To avoid moisture-induced failures and popcorning, it is necessary to scrupulously comply with the floor life recommended by the manufacturer of the component. The moisture sensitivity (MS) level to which the product has qualified (IPC/JEDEC J-STD-033A) indicates the floor life. In everyday practice, this is not always evident for practical reasons (tracking). By way of precaution, and when the floor life has expired, the J-STD-033A specifications recommend to ‘bake’ the components in order to remove the moisture they have gained from ambient humidity exposure. Baking as per the standard is normally done at an elevated temperature for a period varying from 24 hours (125° C.) to 8 days (or more, 40° C.) Baking normally concerns only components of level 3 to 6 due to their relatively short floor life.
While baking prevents moisture-induced failures and popcorning, other approaches exist that are more preventive in nature. The revision of IPC/JEDEC J-STD-033 in July, 2002 elaborates on alternative solutions. Typical solutions and strategies frequently involve the use of dry cabinets that can maintain an atmosphere less than 5% RH. However, few of the existing storage cabinets are able to reach and maintain that level in a production environment. The few cabinets that allow such low RH % do so by sweeping the dry cabinets with rather high flow rates of dry gas (typically N2 from a cryogenic source but dry air or membrane N2 could be used). As a result, operating such cabinets becomes expensive in terms of the operating costs associated with nitrogen usage. As dry cabinets gain adoption in PCB assembly environments, the need for cabinets that have lower operating costs is emerging. This is particularly critical in plants where nitrogen is not currently available. Installing a centralized nitrogen source can be expensive.
This invention reduces the costs associated with the adequate operation of a dry storage cabinet used for moisture sensitive device management in a PWB assembly environment. The cabinet unit of this invention has a self-generating dry gas source, which only requires some electric power and readily available compressed air. The cabinet unit produces dry gas at a very low marginal cost. Accordingly, the dry box or cabinet can be located anywhere in a PWB assembly plant and does not require the need for a centralized N2 system.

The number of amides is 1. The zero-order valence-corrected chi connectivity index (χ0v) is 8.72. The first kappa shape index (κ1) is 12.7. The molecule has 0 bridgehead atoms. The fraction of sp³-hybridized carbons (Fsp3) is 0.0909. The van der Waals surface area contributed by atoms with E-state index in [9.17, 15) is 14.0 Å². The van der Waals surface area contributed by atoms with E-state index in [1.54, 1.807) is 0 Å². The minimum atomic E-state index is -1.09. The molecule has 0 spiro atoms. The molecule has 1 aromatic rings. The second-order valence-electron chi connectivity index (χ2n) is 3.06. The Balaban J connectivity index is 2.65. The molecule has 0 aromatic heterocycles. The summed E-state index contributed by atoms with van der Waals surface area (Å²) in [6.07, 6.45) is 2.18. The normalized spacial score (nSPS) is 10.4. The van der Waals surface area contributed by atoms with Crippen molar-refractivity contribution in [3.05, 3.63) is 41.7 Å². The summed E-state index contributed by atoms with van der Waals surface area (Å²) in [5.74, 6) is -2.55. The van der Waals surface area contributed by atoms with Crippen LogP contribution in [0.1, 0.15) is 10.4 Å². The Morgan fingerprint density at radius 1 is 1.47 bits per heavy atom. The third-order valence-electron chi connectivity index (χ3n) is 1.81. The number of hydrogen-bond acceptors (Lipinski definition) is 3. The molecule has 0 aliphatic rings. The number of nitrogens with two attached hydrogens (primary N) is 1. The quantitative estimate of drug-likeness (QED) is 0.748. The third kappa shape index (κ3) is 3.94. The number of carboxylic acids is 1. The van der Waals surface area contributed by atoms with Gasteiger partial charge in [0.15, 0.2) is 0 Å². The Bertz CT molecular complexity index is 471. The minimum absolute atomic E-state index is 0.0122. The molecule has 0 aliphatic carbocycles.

The dry cabinet of this invention includes a self contained dry gas generation system and is indicated in general, by reference numeral 10 in the FIGURE. The cabinet 10 typically will contain an access door 12 with handle 13 to open and close door 12 and allow ingress and egress into the interior of the cabinet 10. The access door 12 may include one or more windows or visualization sites 14 to allow the interior of the cabinet to be viewed from the outside. The cabinet 10 will typically contain a plurality of shelves 16 for storing the surface mount devices. Although a rectangular or box shape cabinet is shown in the FIGURE, the particular shape of the cabinet does not form an important part of the present invention. Although not shown, cabinet 10 can include wheels at the bottom thereof to allow ease of movement of the cabinet around the SMT production facility.
Typically, to maintain a low humidity environment within the cabinet, the prior art directed into the cabinet high flow rates of a dry gas, typically nitrogen, obtained from a centralized source of nitrogen such as a nitrogen supply or a cryogenic type generation system. In the dry cabinet of the present invention, there is provided an integrated dry gas generating system within the cabinet structure. The dry gas generating system receives a source of compressed air whether in the form of a modular source or a centralized source to provide the desired dry gas within the cabinet. The use of a centralized or modular compressed air source and generating the desired dry gas at the cabinet greatly reduces the cost of providing the desired environment within the interior of the dry cabinet relative to the cost of providing the prior art centralized nitrogen or nitrogen-generating sources.
Again, referring to the FIGURE, compressed air from any available source, whether a modular supply of compressed air or centralized compressed air system, enters the dry cabinet 10 via line 20. A valve 22 can direct the compressed air via line 20 to an air drying system 24 or nitrogen generating system 26, or both, contained within the structure of cabinet 10. The air dryer 24 and nitrogen generation system 26 are built within the base 18 of cabinet 10. The specific location of the dry gas forming system within the dry cabinet 10 is not critical to the invention.